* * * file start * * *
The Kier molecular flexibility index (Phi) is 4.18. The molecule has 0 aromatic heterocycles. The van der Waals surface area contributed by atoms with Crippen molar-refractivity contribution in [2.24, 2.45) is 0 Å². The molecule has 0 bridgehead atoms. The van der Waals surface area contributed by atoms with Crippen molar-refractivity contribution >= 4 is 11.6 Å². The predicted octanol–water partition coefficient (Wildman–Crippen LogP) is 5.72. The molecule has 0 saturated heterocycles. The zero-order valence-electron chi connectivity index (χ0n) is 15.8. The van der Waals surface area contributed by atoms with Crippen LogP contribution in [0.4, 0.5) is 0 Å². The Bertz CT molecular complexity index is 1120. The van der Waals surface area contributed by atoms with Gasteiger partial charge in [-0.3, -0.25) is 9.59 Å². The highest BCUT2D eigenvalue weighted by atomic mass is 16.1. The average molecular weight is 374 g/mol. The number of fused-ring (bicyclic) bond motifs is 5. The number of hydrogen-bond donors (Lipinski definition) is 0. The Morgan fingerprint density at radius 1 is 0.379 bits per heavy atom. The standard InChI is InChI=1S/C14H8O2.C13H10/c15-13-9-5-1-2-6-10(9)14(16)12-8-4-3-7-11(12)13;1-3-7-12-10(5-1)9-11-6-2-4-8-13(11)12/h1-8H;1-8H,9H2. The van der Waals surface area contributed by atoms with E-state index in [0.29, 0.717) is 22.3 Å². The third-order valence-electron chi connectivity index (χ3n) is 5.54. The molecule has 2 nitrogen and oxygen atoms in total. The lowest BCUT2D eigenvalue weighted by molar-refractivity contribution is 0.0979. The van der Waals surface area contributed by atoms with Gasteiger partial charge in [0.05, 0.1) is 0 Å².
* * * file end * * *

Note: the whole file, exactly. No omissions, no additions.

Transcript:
The Kier molecular flexibility index (Phi) is 4.18. The molecule has 0 aromatic heterocycles. The van der Waals surface area contributed by atoms with Crippen molar-refractivity contribution in [2.24, 2.45) is 0 Å². The molecule has 0 bridgehead atoms. The van der Waals surface area contributed by atoms with Crippen molar-refractivity contribution >= 4 is 11.6 Å². The predicted octanol–water partition coefficient (Wildman–Crippen LogP) is 5.72. The molecule has 0 saturated heterocycles. The zero-order valence-electron chi connectivity index (χ0n) is 15.8. The van der Waals surface area contributed by atoms with Crippen LogP contribution in [0.4, 0.5) is 0 Å². The Bertz CT molecular complexity index is 1120. The van der Waals surface area contributed by atoms with Gasteiger partial charge in [-0.3, -0.25) is 9.59 Å². The highest BCUT2D eigenvalue weighted by atomic mass is 16.1. The average molecular weight is 374 g/mol. The number of fused-ring (bicyclic) bond motifs is 5. The number of hydrogen-bond donors (Lipinski definition) is 0. The Morgan fingerprint density at radius 1 is 0.379 bits per heavy atom. The standard InChI is InChI=1S/C14H8O2.C13H10/c15-13-9-5-1-2-6-10(9)14(16)12-8-4-3-7-11(12)13;1-3-7-12-10(5-1)9-11-6-2-4-8-13(11)12/h1-8H;1-8H,9H2. The van der Waals surface area contributed by atoms with E-state index in [0.29, 0.717) is 22.3 Å². The third-order valence-electron chi connectivity index (χ3n) is 5.54. The molecule has 2 nitrogen and oxygen atoms in total. The lowest BCUT2D eigenvalue weighted by molar-refractivity contribution is 0.0979. The van der Waals surface area contributed by atoms with Gasteiger partial charge in [0.05, 0.1) is 0 Å².